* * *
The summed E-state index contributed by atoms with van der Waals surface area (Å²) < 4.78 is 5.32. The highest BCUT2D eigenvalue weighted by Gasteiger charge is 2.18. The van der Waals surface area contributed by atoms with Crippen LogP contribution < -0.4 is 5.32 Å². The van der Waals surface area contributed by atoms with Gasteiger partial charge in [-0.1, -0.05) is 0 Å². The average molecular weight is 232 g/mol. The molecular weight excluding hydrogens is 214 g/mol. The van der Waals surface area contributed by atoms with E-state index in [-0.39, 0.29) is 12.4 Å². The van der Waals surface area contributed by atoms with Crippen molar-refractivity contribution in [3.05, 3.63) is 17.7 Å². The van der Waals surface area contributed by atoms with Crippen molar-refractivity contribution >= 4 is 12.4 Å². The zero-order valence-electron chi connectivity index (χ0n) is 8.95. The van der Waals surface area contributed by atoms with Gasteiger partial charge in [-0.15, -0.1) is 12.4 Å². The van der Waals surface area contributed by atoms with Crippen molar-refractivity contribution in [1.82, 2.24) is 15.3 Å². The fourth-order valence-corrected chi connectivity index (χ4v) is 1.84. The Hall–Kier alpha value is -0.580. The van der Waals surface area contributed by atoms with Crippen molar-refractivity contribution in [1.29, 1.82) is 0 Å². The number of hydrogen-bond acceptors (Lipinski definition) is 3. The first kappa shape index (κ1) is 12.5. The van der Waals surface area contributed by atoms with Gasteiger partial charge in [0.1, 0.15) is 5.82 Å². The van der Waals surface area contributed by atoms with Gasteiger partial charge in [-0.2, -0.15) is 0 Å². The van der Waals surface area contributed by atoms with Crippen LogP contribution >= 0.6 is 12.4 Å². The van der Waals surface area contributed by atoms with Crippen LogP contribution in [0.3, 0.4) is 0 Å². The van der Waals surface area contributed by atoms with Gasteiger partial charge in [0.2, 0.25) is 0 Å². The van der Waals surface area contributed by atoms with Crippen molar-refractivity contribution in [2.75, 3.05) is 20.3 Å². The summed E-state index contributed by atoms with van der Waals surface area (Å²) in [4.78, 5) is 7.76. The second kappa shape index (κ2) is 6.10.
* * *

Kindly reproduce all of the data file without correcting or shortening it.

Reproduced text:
The summed E-state index contributed by atoms with van der Waals surface area (Å²) < 4.78 is 5.32. The highest BCUT2D eigenvalue weighted by Gasteiger charge is 2.18. The van der Waals surface area contributed by atoms with Crippen LogP contribution < -0.4 is 5.32 Å². The van der Waals surface area contributed by atoms with Gasteiger partial charge in [-0.1, -0.05) is 0 Å². The average molecular weight is 232 g/mol. The molecular weight excluding hydrogens is 214 g/mol. The van der Waals surface area contributed by atoms with E-state index in [-0.39, 0.29) is 12.4 Å². The van der Waals surface area contributed by atoms with Crippen molar-refractivity contribution in [3.05, 3.63) is 17.7 Å². The van der Waals surface area contributed by atoms with Crippen molar-refractivity contribution >= 4 is 12.4 Å². The zero-order valence-electron chi connectivity index (χ0n) is 8.95. The van der Waals surface area contributed by atoms with Gasteiger partial charge in [-0.15, -0.1) is 12.4 Å². The van der Waals surface area contributed by atoms with Crippen molar-refractivity contribution in [1.82, 2.24) is 15.3 Å². The fourth-order valence-corrected chi connectivity index (χ4v) is 1.84. The Hall–Kier alpha value is -0.580. The van der Waals surface area contributed by atoms with Crippen molar-refractivity contribution in [1.29, 1.82) is 0 Å². The number of hydrogen-bond acceptors (Lipinski definition) is 3. The first kappa shape index (κ1) is 12.5. The van der Waals surface area contributed by atoms with Gasteiger partial charge in [0.1, 0.15) is 5.82 Å². The van der Waals surface area contributed by atoms with Gasteiger partial charge in [-0.2, -0.15) is 0 Å². The van der Waals surface area contributed by atoms with Crippen LogP contribution >= 0.6 is 12.4 Å². The van der Waals surface area contributed by atoms with Crippen LogP contribution in [0.3, 0.4) is 0 Å². The van der Waals surface area contributed by atoms with Gasteiger partial charge in [0.2, 0.25) is 0 Å². The van der Waals surface area contributed by atoms with Crippen molar-refractivity contribution in [2.75, 3.05) is 20.3 Å². The summed E-state index contributed by atoms with van der Waals surface area (Å²) in [4.78, 5) is 7.76. The second kappa shape index (κ2) is 6.10.